There also needs to be significant innovation coming from vulnerability management vendors to incorporate true remediation, whether this comes via their own advances or by strategic integrations with partners. Companies will require solutions that remediate vulnerabilities at scale; after all, fixes must be rapidly deployed enterprisewide or they are not true fixes. Modern remediation should take seconds to minutes, not days to weeks, and automation will be the key to making this level of efficiency possible.

Even with bold, aggressive innovation and organizational structure in vulnerability management, we may never be able to patch 100% of vulnerabilities within hours. But consider how much better off organizations would be if they could fix the majority of issues automatically, right as they occur. It would make a monumental difference in terms of costs and resources devoted to security. IT and security teams would then be much better equipped to deal with remaining issues in a timely manner.

It is unrealistic to believe that companies ever will be fully immune to a cyberattack. But by getting real about where we are with the basics, starting with vulnerabilities at the endpoint, we can build for a future that minimizes entry points for attacks and remedies issues as soon as they occur in order to mitigate damage. It's time to embrace the challenge and take the next step forward in vulnerability management.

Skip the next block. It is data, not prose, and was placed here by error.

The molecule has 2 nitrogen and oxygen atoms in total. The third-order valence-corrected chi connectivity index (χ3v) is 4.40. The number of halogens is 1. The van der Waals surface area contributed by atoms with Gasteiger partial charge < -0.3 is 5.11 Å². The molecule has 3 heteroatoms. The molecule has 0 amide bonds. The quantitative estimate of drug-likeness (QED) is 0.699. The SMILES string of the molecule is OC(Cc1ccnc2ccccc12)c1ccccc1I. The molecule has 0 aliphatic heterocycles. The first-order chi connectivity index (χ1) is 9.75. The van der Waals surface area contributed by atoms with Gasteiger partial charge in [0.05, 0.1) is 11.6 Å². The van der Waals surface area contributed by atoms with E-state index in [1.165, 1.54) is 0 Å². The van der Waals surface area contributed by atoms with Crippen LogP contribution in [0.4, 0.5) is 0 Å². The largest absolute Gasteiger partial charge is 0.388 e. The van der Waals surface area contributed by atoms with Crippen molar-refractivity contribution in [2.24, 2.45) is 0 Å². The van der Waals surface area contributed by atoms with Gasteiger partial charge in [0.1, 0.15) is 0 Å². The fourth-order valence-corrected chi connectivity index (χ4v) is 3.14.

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Jim Souders is CEO of Adaptiva. A global business executive with more than 20 years' experience, Jim excels at leading teams in creating differentiated software solutions, penetrating markets, achieving revenue goals, and P/L management. Prior to Adaptiva, Jim led high-growth ... View Full Bio
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JimS980
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JimS980,
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8/16/2019 | 1:20:40 PM
Re: The real problems facing vulnerability management are...